A million species risk extinction, are we one of them?

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PARIS, May 6, 2019 (BSS/AFP) – Humanity is rapidly destroying the natural
world upon which our prosperity — and ultimately our survival — depends,
according to a landmark UN assessment of the state of Nature released Monday.

Changes wrought by decades of pillaging and poisoning forests, oceans,
soil and air threaten society “at least as much as climate change,” said
Robert Watson, who chaired the 132-nation meeting that validated a Summary
for Policymakers forged by 450 experts.

One million animal and plant species face extinction, many within decades,
they reported.

Alarmingly, the accelerating pace at which unique life-forms are
disappearing — already tens to hundreds of times faster than during the last
ten million years — could tip Earth into the first mass extinction since
non-avian dinosaurs died out 66 million years ago.

In the short term, humans are not at risk, said Josef Settele, a professor
at the Helmholtz Centre for Environmental Research in Germany and co-chair of
the UN Intergovernmental Science-Policy Platform on Biodiversity and
Ecosystem Services (IPBES).

“In the longer term, it is hard to say,” he told AFP. “If humans do go
extinct, Nature will find its way, it always does.”

Halting and reversing these dire trends will require “transformative
change” — a sweeping overhaul of the way we produce and consume almost
everything, especially food, the report concluded.

“We are eroding the very foundations of our economies, livelihoods, food
security, health and quality-of-life worldwide,” said Watson.

“By transformative change, we mean a fundamental, system-wide
reorganisation.”

The pushback from “vested interests,” he added, is likely to be fierce.

Drawing from 15,000 sources and an underlying 1,800-page report, the
executive summary details how our species’ growing footprint and appetites
have compromised the natural renewal of resources that sustain civilisation,
starting with fresh water, breathable air, and productive soil.

– A vicious cycle –

An October report from the UN’s climate science panel painted a similarly
dire picture for global warming, and likewise highlighted the need for social
transformation “on an unprecedented scale” to cap the rise in temperature at
1.5 degrees Celsius (2.7 Fahrenheit).

The global thermometer has already gone up by 1C, and on current trends
will rise another 3C by century’s end.

Climate change and biodiversity loss, it turns out, feed off each other in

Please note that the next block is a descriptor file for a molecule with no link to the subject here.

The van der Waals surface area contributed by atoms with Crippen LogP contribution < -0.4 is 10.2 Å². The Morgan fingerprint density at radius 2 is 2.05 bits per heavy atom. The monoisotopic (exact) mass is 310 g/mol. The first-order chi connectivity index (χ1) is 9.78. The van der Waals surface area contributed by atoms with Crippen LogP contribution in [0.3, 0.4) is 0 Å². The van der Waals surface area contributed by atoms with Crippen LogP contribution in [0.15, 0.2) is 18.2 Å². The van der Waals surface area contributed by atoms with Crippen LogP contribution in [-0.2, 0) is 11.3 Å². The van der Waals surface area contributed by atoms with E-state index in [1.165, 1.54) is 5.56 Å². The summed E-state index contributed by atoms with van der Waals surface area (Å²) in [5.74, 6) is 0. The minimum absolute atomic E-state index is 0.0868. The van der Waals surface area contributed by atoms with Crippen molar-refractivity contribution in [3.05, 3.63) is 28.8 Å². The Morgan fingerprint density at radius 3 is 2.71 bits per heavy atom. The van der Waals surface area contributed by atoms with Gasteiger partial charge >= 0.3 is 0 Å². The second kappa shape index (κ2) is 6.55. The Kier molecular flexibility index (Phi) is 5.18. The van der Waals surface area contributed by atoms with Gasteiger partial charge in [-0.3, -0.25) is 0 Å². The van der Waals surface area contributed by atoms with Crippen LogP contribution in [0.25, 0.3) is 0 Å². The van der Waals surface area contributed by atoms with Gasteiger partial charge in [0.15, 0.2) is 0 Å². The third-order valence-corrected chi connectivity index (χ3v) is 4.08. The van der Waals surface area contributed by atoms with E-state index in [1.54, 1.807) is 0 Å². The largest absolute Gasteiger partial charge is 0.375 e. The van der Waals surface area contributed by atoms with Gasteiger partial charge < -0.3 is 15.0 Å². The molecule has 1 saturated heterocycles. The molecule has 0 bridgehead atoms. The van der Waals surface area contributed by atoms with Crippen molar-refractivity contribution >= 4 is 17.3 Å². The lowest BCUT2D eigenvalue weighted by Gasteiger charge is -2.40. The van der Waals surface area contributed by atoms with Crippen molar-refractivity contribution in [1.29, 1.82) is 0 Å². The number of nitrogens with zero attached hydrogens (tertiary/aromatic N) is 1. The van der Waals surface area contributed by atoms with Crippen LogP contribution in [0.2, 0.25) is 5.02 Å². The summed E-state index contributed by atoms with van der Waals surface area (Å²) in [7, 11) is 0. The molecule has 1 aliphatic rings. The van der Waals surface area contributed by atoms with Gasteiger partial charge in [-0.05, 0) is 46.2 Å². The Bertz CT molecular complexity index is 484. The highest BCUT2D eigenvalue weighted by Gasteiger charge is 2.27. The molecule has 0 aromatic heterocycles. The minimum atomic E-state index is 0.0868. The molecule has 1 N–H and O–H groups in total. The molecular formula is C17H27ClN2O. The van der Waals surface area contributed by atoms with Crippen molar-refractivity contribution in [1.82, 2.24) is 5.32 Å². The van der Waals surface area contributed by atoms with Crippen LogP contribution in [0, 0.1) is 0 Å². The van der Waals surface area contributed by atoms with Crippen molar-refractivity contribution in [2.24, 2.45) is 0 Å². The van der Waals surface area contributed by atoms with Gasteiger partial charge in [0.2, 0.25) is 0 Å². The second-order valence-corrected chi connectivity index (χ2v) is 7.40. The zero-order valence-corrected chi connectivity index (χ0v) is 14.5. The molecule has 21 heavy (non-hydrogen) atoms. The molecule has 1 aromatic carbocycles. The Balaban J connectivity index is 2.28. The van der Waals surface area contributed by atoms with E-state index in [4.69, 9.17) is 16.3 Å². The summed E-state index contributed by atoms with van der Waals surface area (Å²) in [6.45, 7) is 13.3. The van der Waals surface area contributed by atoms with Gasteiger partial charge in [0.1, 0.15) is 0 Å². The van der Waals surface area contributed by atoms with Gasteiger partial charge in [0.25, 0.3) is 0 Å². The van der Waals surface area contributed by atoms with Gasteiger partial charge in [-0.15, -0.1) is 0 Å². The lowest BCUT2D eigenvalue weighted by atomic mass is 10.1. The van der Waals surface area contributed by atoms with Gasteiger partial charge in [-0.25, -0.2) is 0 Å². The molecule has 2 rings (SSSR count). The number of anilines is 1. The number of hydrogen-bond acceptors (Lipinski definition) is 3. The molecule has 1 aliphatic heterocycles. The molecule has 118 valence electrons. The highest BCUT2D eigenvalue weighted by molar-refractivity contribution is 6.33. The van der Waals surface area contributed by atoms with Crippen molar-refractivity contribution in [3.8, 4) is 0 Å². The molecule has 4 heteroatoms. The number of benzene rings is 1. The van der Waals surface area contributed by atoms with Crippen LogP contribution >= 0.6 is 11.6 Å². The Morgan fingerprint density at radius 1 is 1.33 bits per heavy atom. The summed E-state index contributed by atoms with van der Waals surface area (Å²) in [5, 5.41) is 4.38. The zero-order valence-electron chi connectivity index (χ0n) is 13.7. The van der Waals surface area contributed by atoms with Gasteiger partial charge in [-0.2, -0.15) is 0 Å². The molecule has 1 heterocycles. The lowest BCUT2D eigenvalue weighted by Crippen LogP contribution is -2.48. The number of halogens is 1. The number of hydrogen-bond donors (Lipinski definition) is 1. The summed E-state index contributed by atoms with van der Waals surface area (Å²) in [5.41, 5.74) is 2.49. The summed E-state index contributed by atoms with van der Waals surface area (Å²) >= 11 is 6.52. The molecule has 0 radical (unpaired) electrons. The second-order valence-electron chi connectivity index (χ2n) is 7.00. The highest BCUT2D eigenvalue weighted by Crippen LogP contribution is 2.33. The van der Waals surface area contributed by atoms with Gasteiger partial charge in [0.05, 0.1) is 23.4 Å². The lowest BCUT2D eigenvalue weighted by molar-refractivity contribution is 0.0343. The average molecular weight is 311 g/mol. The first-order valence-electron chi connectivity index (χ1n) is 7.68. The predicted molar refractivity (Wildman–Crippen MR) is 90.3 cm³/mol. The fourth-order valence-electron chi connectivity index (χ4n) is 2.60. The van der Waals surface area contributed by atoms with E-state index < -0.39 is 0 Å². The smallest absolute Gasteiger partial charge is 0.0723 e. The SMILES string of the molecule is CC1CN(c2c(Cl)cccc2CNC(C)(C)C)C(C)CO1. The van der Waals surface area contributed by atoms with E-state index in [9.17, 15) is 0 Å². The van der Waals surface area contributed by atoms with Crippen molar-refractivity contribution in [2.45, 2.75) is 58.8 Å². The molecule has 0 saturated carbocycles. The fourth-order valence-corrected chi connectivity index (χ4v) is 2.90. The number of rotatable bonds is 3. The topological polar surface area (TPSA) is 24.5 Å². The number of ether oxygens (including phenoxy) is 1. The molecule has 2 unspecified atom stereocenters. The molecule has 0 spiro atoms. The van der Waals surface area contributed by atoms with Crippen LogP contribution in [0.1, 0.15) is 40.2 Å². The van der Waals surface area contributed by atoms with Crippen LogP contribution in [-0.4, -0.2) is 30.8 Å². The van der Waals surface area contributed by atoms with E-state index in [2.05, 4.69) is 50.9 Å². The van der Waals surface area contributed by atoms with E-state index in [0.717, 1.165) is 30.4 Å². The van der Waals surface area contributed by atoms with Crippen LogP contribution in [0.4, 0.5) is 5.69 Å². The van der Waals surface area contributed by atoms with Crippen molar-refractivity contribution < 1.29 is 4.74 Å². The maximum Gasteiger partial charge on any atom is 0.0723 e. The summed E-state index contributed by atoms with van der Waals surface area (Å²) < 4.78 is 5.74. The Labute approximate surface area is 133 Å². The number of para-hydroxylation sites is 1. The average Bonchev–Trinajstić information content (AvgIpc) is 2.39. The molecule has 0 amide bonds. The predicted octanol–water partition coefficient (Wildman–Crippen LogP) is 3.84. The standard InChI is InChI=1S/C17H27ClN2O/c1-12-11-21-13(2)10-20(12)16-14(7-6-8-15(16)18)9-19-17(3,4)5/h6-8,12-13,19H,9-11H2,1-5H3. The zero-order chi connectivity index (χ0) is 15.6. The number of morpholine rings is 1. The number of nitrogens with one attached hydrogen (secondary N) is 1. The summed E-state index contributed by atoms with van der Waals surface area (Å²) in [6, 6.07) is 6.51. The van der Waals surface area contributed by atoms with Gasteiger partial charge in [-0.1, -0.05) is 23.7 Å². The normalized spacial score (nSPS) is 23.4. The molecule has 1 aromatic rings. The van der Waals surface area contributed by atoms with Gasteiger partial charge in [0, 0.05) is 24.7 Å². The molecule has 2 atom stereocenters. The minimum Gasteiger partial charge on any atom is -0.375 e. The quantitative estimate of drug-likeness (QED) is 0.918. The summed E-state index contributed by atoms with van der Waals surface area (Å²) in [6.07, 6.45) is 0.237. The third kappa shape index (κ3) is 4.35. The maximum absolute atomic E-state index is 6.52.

a vicious cycle.

Deforestation and industrial agriculture are major drivers of species and
ecosystem decline, but also account for at least a quarter of man-made
greenhouse gas emissions.

Trees release planet-warming carbon dioxide when cut down, and the
destruction each year of tropical forests covering an area the size of
England shrinks the vegetal sponge that helps to absorb it.

Global warming, in turn, is pushing thousands of animals and plants out of
their comfort zones, and intensifies the kind of heatwaves and droughts that
recently fuelled unprecedented fires in Australia, Indonesia, Russia,
Portugal, California and Greece.

The overlapping drivers of global warming and biodiversity loss point to
shared solutions, but there is potential for policy conflict too, the new
report cautioned.

Plans to green the global economy reserve a crucial role for burning
biofuels and locking away the CO2 released, a technology known as BECCS.

But the huge tracts of land needed to grow energy crops on this scale —
roughly twice the size of India — would clash with the expansion of
protected areas and reforestation efforts, not to mention food production.

For the first time, the UN body has ranked the top five causes of species
lost and the degradation of Nature.

– Consumer society –

By a long shot, the first two are diminished or degraded habitat, and
hunting for food or trade — often illicit — in body parts.

All but seven percent of major marine fish stocks, for example, are in
decline or exploited to the limit of sustainability despite efforts by
regional management organisations to fish sustainably.

Global warming is third on the list, but is likely to move up.

“We can see the climate change signal getting stronger really, really
quickly,” IPBES co-chair Sandra Diaz, a professor at the National University
of Cordoba in Argentina, told AFP.

Numbers four and five are pollution — 400 million tonnes of heavy metals,
toxic sludge and other waste are dumped into oceans and rivers each year —
and alien species, such as rats, mosquitoes, snakes and plants that hitch
rides on ships or planes.

“There are also two big indirect drivers of biodiversity loss and climate
change — the number of people in the world and their growing ability to
consume,” said Watson.

The heavily negotiated text does not set benchmarks for progress or “last
chance” deadlines for action, as does the 2018 climate report.

Nor is the panel mandated to make explicit policy recommendations.

But it does point unmistakably to actions needed: reduce meat consumption,
halt deforestation in tropical countries, discourage luxury consumption,
slash perverse subsidies, embrace the concept of a low-growth economy.

The report will “serve as a basis for redefining our objectives” ahead of
a key meeting of the UN Convention on Biological Diversity in China in
October 2020, said co-author Yunne Jai Shin, a scientist at the Research
Institute for Development in Marseilles.

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